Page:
Wine Masthead
Atelier MartiniLarge View - Alternate View(s)
"I just received the glasses and they are TERRIFIC! I will definitely recommend your company to others. Thank you and have a Happy Holidays! --Giddings, Texas

Atelier Martini
From Luigi Bormioli of Italy, blown from their proprietary high-tech, break-resistant SON.hyx® crystal. Totally transparent, dishwasher safe and with a high resistance to breakage.

Due to the geometry of the bowl, we typically engrave a reverse image on the outside so that it is viewed from the inside.

Read more about Luigi Bormioli's SON.hyx® crystal.

Deep-etch engraved with your monogram, name, brand or logo:
        $48.00 for a set of 4 glasses
        $92.00 for a set of 8 glasses (you save $4.00)
        $132.00 for a set of 12 glasses (you save $12.00)
        $170.00 for a set of 16 glasses (you save $22.00)

Height = 6 1/2 inches
Diameter (at rim) = 4 1/2 inches
Diameter (at foot) = 3 1/2 inches
Volume = 10 ounces. Please note that quoted volume measurements are made filled to the rim. Although this is the only truly objective way to measure volume, but actual usable volume will be a little bit less.

Dishwasher safe.

Italian glassware has been revered throughout the world ever since the 16th century when the Venetian glassmakers of Murano developed an exceptionally transparent and colorless glass they called "crystalline". Murano, an island adjacent to Venice, is where the glassmakers were banished after their furnaces burned down the city. Nevertheless, their product was still known as Venetian glass. The crystalline glasses, bottles and vases of that era can still be seen today in the paintings by Paolo Veronese and Tintoretto.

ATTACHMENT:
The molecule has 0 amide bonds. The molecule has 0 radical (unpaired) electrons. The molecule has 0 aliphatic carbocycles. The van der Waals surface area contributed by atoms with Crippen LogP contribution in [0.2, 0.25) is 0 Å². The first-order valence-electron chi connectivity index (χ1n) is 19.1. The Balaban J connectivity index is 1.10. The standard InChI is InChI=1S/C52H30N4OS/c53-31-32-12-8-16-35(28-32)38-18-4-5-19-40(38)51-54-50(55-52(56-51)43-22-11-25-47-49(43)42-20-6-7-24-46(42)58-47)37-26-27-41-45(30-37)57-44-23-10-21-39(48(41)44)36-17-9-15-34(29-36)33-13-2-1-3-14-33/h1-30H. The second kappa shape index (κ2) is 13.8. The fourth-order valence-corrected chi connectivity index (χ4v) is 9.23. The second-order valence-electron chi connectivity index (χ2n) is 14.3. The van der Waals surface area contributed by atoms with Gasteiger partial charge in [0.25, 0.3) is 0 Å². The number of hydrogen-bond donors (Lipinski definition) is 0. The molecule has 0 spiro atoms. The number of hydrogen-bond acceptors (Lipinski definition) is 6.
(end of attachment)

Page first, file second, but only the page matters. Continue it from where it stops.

The brilliance and clarity of the Venetians' crystalline glass was a result of the highly pure silica and potash they melted in their kilns. Ever since then, the term "crystal" has been used to denote glass of exceptional quality; highly transparent, sparkling and colorless. Some mistakenly believe that all crystal must contain lead. That's not true. The English, starting in the 17th century, added lead oxide to their glass mix to increase its refractive index in an effort to compete with the Venetian crystalline glass; in effect, adding an impurity to counter the effect of other impurities.

The glassmakers at Luigi Bormioli in Parma continue the long and proud Italian tradition of innovation in glassmaking. Their glass is blown, not molded, and they've devised some rather innovative methods of replicating by machine the appearance and utility of hand-made crystal, but priced for everyday use. In their premier Atelier collection of stemware they go even fiurther with the introduction of SON.hyx, their proprietary, new break-resistant crystal. Fine crystal stemware, engineered to survive the bumps and knocks of everyday life.